“Fine. Then the advantages of my service must be immediately apparent to you. In exchange for my fee, I eliminate all of your risk and most of your overhead. No more bribes; no more border crossings; no more transoceanic shipments. No more flying the stuff in at night in a disused airliner with the running lights off. No more entrusting a million dollars’ worth of merchandise to a lead-footed flunky who can’t drive from here to there without getting pulled over for speeding.”
“Would it be presumptuous if I were to ask—”
“For a demonstration? Of course.” I didn’t know to what degree my finishing Renninger’s sentences actually intimidated him, but it took negligible effort on my part. They always ask the same things.
I backed away from the desk and turned slightly in my chair, glancing out the window behind me. “Is that your yellow convertible parked on the street out front?”
“Hold out your hand.” I closed my eyes, opened my mind to allow the formation, and release, of a particular thought. It was done. For one of my faculties, such a simple conjuration over so short a distance requires no gestures or verbal incantation. I heard Renninger gasp as the sport coat that he’d left in his back seat suddenly appeared, draped over his outstretched arm.
The rest was negotiation.
When it was over I handed him a folder containing a set of blueprints and drawings. Taken together, they delineated the twin chambers Renninger would have to construct, one at the point of manufacture—somewhere in Thailand—and one here in the States. And ugly chambers they were, with floors whose tile pattern was a deliberately-chosen dog’s breakfast of clashing hues, and walls painted in swirls of avocado, burnt orange, and harvest gold that would make Peter Max reach for the Dramamine.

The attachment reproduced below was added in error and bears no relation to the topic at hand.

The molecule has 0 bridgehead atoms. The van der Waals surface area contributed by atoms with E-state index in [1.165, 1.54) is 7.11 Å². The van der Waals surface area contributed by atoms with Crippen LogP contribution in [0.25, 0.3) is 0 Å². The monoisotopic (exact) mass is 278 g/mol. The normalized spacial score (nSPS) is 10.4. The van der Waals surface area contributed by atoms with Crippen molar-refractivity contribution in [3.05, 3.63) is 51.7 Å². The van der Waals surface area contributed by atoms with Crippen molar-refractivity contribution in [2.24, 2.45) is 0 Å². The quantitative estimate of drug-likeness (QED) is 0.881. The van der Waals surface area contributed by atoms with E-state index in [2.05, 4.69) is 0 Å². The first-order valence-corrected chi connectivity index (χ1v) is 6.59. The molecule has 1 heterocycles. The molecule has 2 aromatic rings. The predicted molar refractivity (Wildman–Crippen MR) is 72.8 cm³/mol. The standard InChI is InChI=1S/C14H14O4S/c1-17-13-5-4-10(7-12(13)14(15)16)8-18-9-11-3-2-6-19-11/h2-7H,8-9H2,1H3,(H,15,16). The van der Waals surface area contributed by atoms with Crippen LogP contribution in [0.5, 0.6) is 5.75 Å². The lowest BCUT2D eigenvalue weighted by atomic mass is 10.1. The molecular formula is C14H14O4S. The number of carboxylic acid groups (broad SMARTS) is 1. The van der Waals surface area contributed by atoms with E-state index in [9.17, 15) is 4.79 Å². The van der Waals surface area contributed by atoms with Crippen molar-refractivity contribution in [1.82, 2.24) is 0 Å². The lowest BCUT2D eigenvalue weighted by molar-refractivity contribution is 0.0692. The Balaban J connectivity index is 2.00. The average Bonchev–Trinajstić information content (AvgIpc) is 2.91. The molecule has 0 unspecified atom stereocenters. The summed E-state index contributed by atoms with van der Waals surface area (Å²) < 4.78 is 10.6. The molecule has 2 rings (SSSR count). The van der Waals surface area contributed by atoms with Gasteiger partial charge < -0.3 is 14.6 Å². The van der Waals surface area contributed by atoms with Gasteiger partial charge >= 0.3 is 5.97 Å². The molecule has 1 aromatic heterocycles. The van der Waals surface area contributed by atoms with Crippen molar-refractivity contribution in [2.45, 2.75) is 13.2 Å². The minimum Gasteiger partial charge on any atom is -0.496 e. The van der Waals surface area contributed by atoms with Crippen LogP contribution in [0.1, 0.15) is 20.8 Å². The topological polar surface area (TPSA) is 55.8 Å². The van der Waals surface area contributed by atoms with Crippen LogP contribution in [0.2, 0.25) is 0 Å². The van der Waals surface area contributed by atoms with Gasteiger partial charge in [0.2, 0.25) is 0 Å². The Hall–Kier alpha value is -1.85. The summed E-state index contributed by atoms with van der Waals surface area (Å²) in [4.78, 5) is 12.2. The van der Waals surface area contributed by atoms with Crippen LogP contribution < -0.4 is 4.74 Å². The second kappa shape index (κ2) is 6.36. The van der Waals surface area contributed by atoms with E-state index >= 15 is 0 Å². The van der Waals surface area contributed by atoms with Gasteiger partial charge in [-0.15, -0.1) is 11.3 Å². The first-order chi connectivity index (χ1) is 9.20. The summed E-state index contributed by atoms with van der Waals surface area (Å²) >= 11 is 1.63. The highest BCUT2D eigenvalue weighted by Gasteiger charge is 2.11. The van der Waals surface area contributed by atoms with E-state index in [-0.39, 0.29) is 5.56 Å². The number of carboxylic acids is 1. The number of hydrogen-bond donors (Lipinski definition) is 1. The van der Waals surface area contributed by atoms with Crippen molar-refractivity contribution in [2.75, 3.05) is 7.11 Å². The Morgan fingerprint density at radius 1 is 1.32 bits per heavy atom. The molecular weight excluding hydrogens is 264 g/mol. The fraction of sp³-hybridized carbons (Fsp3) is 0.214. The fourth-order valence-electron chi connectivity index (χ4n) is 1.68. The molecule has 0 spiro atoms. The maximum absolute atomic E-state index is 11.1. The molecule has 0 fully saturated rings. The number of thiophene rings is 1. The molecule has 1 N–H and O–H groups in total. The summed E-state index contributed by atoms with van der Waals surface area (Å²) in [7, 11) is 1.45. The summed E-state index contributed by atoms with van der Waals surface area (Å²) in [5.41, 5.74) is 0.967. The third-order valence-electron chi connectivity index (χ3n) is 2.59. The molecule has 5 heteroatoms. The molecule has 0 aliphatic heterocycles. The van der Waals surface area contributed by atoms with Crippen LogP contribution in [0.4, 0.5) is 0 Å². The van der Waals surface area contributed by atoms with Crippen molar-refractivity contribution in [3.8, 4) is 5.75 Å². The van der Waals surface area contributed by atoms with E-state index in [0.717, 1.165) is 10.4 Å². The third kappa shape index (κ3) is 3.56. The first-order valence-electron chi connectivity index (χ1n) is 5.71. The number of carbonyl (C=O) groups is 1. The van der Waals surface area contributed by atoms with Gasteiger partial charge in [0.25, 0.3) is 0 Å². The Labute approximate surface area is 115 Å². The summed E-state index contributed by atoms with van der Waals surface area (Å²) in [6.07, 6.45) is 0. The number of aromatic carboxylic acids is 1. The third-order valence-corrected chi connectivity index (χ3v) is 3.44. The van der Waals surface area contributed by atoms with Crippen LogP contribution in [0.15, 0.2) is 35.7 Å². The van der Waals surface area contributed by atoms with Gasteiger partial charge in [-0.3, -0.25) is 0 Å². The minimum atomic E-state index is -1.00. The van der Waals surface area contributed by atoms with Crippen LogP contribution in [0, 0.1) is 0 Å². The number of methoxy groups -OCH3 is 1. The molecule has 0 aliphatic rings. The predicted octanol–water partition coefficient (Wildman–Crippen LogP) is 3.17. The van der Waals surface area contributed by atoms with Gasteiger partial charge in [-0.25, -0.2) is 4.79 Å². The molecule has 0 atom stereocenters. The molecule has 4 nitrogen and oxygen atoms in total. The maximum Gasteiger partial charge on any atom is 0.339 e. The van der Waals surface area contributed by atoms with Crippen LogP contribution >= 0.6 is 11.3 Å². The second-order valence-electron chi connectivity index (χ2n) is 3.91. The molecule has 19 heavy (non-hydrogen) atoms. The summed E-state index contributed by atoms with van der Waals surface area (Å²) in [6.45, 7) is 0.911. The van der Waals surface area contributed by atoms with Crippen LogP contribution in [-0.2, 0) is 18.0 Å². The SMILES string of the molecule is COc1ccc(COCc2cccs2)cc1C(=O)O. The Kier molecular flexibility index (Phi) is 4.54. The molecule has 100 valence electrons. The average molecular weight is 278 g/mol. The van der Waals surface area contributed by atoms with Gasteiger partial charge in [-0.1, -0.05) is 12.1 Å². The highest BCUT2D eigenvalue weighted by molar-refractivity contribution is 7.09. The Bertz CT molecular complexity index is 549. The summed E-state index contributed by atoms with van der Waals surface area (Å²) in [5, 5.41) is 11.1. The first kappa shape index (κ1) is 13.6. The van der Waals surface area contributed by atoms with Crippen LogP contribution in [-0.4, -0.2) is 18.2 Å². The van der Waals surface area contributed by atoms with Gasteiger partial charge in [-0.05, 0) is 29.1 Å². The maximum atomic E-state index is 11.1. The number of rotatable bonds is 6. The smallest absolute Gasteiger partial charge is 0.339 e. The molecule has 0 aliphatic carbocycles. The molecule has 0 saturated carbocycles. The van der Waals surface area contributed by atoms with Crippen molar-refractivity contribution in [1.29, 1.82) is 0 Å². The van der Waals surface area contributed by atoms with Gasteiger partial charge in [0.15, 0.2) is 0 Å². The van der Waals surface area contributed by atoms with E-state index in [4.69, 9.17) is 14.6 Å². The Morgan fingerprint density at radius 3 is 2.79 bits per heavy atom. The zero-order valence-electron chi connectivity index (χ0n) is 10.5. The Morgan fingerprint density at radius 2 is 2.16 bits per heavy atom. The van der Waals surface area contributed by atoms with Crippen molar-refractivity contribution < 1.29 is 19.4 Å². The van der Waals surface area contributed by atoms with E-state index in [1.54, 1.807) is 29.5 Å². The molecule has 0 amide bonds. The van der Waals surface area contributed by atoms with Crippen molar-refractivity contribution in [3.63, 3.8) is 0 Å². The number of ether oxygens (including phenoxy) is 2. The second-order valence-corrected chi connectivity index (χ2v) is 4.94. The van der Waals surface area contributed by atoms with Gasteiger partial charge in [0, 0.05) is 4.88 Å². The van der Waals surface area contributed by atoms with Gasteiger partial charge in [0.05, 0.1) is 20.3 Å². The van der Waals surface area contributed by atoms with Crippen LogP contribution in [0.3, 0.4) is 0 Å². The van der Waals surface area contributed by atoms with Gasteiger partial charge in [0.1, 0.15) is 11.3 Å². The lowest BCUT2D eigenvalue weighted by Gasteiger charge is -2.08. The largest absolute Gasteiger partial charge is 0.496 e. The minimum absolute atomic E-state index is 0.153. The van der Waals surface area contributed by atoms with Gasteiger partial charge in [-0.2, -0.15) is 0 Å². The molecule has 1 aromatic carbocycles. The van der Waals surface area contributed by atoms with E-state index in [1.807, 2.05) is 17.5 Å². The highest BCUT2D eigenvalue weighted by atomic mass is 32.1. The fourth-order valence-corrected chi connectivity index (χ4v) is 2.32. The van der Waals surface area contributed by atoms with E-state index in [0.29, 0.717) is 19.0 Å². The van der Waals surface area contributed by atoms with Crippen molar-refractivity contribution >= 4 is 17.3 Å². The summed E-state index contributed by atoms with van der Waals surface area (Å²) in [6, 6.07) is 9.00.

“Their uniqueness,” I explained, “eliminates the possibility of misdirected shipments caused by my accidentally visualizing a similar, but incorrect, location during the procedure. And having an identical origin and destination eases the stress of sending such a large mass.”
“Can I ask you something, one non-saint to another?”
“This power you have; you just use it to make money?”
“If there’s a better way of keeping score in this life than money, I haven’t found it.”
“But you could do anything; teleport a tumor out of someone’s brain, or place a Green Beret squad in the middle of an al-Qaeda den—”
“No living matter. It’s the main shortcoming of my discipline, I’m afraid.”
“Nothing alive at all?”
“At all. But, like Microsoft, I can repurpose a bug into a feature. In this case, I can offer all my clients free decontamination of each shipment.”
On that jovial note, we parted company—briefly. Renninger only got as far as the doorway before turning back. He gave a nervous little laugh. “Say, what happens if I renege? I go blind? Turn into a toad? Get struck down by blue bolts from the heavens?”
“Not at all. You can terminate our arrangement at any time. In any case, the punishments you mention are beyond my capability. A magical discipline, such as teleportation, takes a lifetime to master. Dabbling gets one nowhere.”
To reiterate a prior point, Renninger was trouble. It would be some time, however, before I would appreciate just how much greater than the ordinary allotment his particular brand of trouble extended.